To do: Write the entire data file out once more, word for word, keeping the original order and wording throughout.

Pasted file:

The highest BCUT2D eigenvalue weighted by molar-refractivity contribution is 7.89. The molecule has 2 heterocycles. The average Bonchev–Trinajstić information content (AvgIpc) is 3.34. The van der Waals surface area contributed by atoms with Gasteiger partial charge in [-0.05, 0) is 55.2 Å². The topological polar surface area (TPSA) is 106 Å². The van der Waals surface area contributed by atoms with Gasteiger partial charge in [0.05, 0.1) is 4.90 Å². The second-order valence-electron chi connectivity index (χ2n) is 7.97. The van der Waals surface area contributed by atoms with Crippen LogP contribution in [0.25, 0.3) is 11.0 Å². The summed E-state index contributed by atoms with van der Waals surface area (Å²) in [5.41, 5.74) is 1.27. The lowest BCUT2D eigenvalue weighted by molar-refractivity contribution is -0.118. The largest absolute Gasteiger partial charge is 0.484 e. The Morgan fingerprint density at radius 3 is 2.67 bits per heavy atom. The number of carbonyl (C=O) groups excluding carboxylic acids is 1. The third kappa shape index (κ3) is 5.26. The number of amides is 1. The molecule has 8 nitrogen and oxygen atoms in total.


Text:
The highest BCUT2D eigenvalue weighted by molar-refractivity contribution is 7.89. The molecule has 2 heterocycles. The average Bonchev–Trinajstić information content (AvgIpc) is 3.34. The van der Waals surface area contributed by atoms with Gasteiger partial charge in [-0.05, 0) is 55.2 Å². The topological polar surface area (TPSA) is 106 Å². The van der Waals surface area contributed by atoms with Gasteiger partial charge in [0.05, 0.1) is 4.90 Å². The second-order valence-electron chi connectivity index (χ2n) is 7.97. The van der Waals surface area contributed by atoms with Crippen LogP contribution in [0.25, 0.3) is 11.0 Å². The summed E-state index contributed by atoms with van der Waals surface area (Å²) in [5.41, 5.74) is 1.27. The lowest BCUT2D eigenvalue weighted by molar-refractivity contribution is -0.118. The largest absolute Gasteiger partial charge is 0.484 e. The Morgan fingerprint density at radius 3 is 2.67 bits per heavy atom. The number of carbonyl (C=O) groups excluding carboxylic acids is 1. The third kappa shape index (κ3) is 5.26. The number of amides is 1. The molecule has 8 nitrogen and oxygen atoms in total.